YARCHOAN:Much more recently, lenvatinib was the second therapy to be approved for frontline HCC treatment.5,6 This approval was based on the phase 3 REFLECT study [NCT01761266]. This was a global study that was randomized against sorafenib and was set up as a noninferiority study. That means they were not trying to prove that lenvatinib was better; rather, that it was noninferior. There were multiple secondary end points such as PFS and ORR, and the study had standard enrollment criteria, and patients with unresectable disease, either BCLC stage B or not candidates for TACE [transarterial chemoembolization] or stage C.
The trial met its primary end point of demonstrating noninferiority.6 The median OS was similar for the lenvatinib and sorafenib arms [13.6 months vs 12.3 months, respectively (HR, 0.92; 95% CI, 079-1.06)]. There was a trend toward better survival in the lenvatinib arm, especially in patients with more aggressive disease, those with higher AFP levels, and other subgroups that have particularly aggressive biology.
Compared with sorafenib, lenvatinib did have better results in certain secondary end points. For example, PFS was basically double [7.4 months vs 3.7 months (HR, 0.66; 95% CI, 0.57-0.77; P < .0001)], and the ORR was 24% compared with 9% for sorafenib. So lenvatinib is clearly an active agent for HCC and some patients can get partial responses. I think it is worth noting that sorafenib performed well in this study. This is something we [have] observed with every single study since 2007. All studies used sorafenib as the control group, and sorafenib does a little bit better each time. For example, in this study the OS was 12 months, which is significantly better than the OS in the original SHARP study. The lenvatinib benefit was consistent in all subgroups. The poststudy systemic therapy was also similar between the 2 arms. However, PFS was a little longer in the lenvatinib arm; the patients switched over to secondary therapy less often and later than those on the sorafenib arm.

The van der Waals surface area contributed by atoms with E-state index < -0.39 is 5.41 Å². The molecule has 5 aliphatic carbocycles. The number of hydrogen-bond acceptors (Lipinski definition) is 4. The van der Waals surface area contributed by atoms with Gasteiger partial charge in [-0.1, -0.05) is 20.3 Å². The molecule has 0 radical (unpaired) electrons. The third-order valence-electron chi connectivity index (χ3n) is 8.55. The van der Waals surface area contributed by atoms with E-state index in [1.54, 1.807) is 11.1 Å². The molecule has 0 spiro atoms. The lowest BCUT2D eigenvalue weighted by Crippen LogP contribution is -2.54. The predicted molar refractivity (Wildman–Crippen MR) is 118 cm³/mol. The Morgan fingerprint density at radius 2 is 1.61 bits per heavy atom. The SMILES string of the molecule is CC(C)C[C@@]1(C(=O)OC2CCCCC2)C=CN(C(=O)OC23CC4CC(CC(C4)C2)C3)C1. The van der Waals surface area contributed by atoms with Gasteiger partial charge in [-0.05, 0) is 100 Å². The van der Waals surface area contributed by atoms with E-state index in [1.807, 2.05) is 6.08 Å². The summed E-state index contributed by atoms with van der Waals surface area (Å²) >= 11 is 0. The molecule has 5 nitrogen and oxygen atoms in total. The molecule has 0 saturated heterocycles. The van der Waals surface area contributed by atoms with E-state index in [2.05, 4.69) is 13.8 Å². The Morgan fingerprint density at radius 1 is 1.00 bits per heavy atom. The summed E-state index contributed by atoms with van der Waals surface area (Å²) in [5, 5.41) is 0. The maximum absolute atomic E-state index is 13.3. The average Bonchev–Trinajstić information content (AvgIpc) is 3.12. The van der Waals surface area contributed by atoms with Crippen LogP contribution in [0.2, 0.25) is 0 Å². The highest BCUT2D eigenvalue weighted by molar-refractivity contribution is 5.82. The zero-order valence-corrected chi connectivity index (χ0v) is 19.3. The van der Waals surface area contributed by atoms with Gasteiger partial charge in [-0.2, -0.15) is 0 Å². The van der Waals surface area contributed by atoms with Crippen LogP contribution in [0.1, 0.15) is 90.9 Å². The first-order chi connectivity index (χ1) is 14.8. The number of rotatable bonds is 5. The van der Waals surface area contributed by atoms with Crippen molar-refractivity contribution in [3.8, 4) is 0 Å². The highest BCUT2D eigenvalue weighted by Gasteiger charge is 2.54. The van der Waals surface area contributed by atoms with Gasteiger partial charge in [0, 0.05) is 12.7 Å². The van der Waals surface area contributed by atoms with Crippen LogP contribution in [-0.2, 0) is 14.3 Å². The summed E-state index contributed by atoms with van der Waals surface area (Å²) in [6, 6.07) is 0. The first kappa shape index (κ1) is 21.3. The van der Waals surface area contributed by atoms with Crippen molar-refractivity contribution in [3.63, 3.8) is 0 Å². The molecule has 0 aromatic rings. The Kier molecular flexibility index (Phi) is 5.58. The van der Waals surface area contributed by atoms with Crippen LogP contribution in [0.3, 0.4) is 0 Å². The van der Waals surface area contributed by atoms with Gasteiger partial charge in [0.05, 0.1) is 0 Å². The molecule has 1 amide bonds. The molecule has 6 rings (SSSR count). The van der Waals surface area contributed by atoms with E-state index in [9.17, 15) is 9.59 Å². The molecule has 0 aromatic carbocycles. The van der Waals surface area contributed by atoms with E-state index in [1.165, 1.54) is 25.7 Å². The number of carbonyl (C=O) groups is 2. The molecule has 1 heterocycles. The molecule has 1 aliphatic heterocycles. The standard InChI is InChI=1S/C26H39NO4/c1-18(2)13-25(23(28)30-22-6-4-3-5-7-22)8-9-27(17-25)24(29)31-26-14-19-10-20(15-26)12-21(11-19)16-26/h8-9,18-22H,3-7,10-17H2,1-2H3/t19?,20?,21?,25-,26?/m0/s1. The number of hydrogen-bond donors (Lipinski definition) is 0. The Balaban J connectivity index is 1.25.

Since these drugs are both multitargeted TKIs, many of the AEs [adverse events] overlap.6 The thing to keep in mind with lenvatinib is that it tends to cause less hand-foot syndrome than sorafenib, which is a real plus. On the other hand, it does seem to cause a bit more hypertension than sorafenib does, probably due to more potent inhibition of VEGF.
How would you compare sorafenib and lenvatinib?
YARCHOAN: Both sorafenib and lenvatinib are reason-able choices in the front-line setting. The sorafenib label says that it should be started at 400 mg twice a day.7 However, many of us start it at 200 mg and work our way up. Lenvatinib is dosed by weight.8 So we start at 12 mg for patients who are over 60 kg and 8 mg for patients who weigh less than 60 kg. Lenvatinib comes in 4-mg tablets, which makes it easy to adjust the dose. We usually adjust the dose down by 4 mg per dose reduction, up to 3 dose reductions. I have had patients who seemed to be benefiting even from 4 mg. This is a potent drug and many patients require dose reductions, and that is OK. I do not think you should be nervous about going down on the dose.
For patients with a Child-Pugh score B, I feel more comfortable with sorafenib because there are prospective data for sorafenib in that subgroup, while there are none for lenvatinib. Additionally, the REFLECT trial showed a little bit of an association with hepatic encephalopathy for lenvatinib.